Predicting Searcher Frustration was written out of the University of Massachesetts by Feild, Allan, in conjunction with Jones from Yahoo!.  It can be found for free online here.

The plan for this weekend is to go camping and enjoy some time out-of-doors.  There are plans for s'mores, canoeing, and hiking, in addition to whatever else strikes our fancy.

Search engines, like all businesses, are striving to be better in order to claim more market shares, ad revenue, and viewers.  As part of this effort, one of the things that they (or at least Yahoo!) are looking into is predicting when users are getting tired/frustrated in looking for data.  If they detect that a specific user is frustrated, then presumably they could make the interface better, give different results, give a different category of results, or simply mark it as an area for future improvement.

What we are going to do here is make a bunch of users go on a scavenger hunt for information, and report how they feel about it.  This will be measured in a couple of different ways:
  • Query Logs - including page focuses, clicks, navigation, mouse movements, etc. (47 features in total)
  • Sensor Data - including a mental state camera, pressure sensitive mouse, and pressure sensitive chair
    • mental state camera has 6 states - agree disagree, unsure, interested, thinking, confident
    • mouse has 6 pressure sensors - 2 on top, 2 on each side
    • chair has six sensors - 3 on back, 3 on seat

As you can see from the right, there are a few important conclusions:
Why do you care? 
1 - Search engines are getting better, and user modeling is likely to play a role in this in the future
2 - Direct sensor data is not required in order to predict how you are feeling (your webpage views alone are more accurate)

Friday, October 8, 2010

“Yes!”: Using Tutor and Sensor Data to Predict Moments of Delight during Instructional Activities

“Yes!”: Using Tutor and Sensor Data to Predict Moments of Delight during Instructional Activities was written out of Arizona State by Muldner, Burleson, and VanLehn.  It can be found for free online here.

Nothing particularly fancy is going on.  The combined Regular Day Off and Columbus Day have granted a glorious 4-day weekend.  This combined with today's high of 85 will make for a relaxing weekend of light reading, sushi, and entertainment.

I/ITSEC, the international conference on modeling and simulation will be in Orlando next month.  It will be a good time, offering everything from paper presentations on how to train nurses, to the latest advancements in computer graphics, to 3 dimensional printing, to firing grenade launchers (mockups with recoil) at insurgents (simulated).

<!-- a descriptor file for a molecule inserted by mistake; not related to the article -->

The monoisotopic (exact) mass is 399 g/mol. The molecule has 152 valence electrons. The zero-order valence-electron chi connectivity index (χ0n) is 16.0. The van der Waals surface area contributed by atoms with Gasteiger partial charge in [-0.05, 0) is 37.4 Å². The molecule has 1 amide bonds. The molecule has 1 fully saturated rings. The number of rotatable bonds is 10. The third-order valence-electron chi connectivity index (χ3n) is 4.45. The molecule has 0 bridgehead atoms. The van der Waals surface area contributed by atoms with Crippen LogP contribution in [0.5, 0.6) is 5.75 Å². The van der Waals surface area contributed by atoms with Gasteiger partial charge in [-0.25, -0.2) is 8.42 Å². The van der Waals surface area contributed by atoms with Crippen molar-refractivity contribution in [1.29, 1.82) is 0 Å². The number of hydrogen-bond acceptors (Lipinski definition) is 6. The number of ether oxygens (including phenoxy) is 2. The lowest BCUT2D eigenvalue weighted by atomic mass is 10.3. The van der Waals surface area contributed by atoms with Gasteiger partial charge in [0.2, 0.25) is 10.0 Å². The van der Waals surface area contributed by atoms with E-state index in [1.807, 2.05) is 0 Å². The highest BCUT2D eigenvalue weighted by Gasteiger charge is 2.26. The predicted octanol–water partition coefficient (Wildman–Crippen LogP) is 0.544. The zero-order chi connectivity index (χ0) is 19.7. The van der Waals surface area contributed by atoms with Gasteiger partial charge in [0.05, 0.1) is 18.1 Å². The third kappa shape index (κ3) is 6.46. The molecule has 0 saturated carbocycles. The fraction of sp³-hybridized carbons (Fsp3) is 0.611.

The AI in Eduation field, in general, has been focusing on trying to keep students 'in the zone', or to keep them from getting frustrated through the use of hints, easy questions, scaffolding, or a number of other methods.  However, this paper postulates that the most important moments in education are the "yes!" moments or great success.  However, we don't know how to detect these moments and may interfere with their occurrence.

Most everyone has had a "yes!" moment in their education.  If you think, this is the moment where you had a sudden realization of a concept, or when you had just answered a particularly difficult problem.  This moment probably involved significant work with sudden reward.  As my high school calculus teacher would say "These are the moments when the student finally understands, and the moments I live for."

"Yes!" data was gathered using the Example Analogy (EA) Coach with Newtonian physics.  Interactions with the interface were recorded, and students were asked to think aloud.  Additionally, a posture chair, skin-conductance bracelet, eye tracker, and pressure mouse were used to gather data on the students current state.  The "yes!" moment was labeled by an expert, and the system trained to recognize the occurrence based upon that information.

Posture Chair Data
Logistic regression was used to attempt to make sense out of the sensor data.  As has been found in other studies (such as Automatic prediction of frustation), the data from the posture chair was not particularly usable.  However, through the use of time-based models which included pupil response and imput from the other sensors, they were able to correctly predict 60% of the "yes!" events, while incorrectly predicting non-"yes!" events 13% of the time.  Obviously there is some work left to be done in the field, but these results are promising and show possibility.

Why do you care? 
1 - ITS systems can keep students optimally challenged if they are reporting a high frequency of "yes!" events.  This is just as important, if not more important, than predicting frustration.
2 - Detection of such events is possible, and should be further investigated.